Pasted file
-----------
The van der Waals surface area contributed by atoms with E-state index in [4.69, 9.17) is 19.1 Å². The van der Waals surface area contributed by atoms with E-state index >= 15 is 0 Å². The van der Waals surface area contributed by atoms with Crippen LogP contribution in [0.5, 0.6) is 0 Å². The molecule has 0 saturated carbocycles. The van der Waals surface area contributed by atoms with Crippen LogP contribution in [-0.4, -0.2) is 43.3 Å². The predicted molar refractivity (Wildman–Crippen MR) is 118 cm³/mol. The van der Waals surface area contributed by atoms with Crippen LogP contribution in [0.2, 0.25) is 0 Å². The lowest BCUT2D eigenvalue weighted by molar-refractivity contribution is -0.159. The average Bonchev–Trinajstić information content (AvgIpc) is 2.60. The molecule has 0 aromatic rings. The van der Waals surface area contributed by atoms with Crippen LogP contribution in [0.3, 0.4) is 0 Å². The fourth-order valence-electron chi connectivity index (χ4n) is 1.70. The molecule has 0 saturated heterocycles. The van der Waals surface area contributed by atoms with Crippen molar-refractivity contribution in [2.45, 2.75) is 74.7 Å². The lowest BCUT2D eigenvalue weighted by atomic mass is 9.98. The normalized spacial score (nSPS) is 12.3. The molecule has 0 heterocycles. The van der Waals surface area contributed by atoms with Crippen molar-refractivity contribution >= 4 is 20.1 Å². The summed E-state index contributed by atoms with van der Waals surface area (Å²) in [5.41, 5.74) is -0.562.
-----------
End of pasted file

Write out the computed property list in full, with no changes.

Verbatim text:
The van der Waals surface area contributed by atoms with E-state index in [4.69, 9.17) is 19.1 Å². The van der Waals surface area contributed by atoms with E-state index >= 15 is 0 Å². The van der Waals surface area contributed by atoms with Crippen LogP contribution in [0.5, 0.6) is 0 Å². The molecule has 0 saturated carbocycles. The van der Waals surface area contributed by atoms with Crippen LogP contribution in [-0.4, -0.2) is 43.3 Å². The predicted molar refractivity (Wildman–Crippen MR) is 118 cm³/mol. The van der Waals surface area contributed by atoms with Crippen LogP contribution in [0.2, 0.25) is 0 Å². The lowest BCUT2D eigenvalue weighted by molar-refractivity contribution is -0.159. The average Bonchev–Trinajstić information content (AvgIpc) is 2.60. The molecule has 0 aromatic rings. The van der Waals surface area contributed by atoms with Crippen LogP contribution in [0.3, 0.4) is 0 Å². The fourth-order valence-electron chi connectivity index (χ4n) is 1.70. The molecule has 0 saturated heterocycles. The van der Waals surface area contributed by atoms with Crippen molar-refractivity contribution in [2.45, 2.75) is 74.7 Å². The lowest BCUT2D eigenvalue weighted by atomic mass is 9.98. The normalized spacial score (nSPS) is 12.3. The molecule has 0 heterocycles. The van der Waals surface area contributed by atoms with Crippen molar-refractivity contribution >= 4 is 20.1 Å². The summed E-state index contributed by atoms with van der Waals surface area (Å²) in [5.41, 5.74) is -0.562.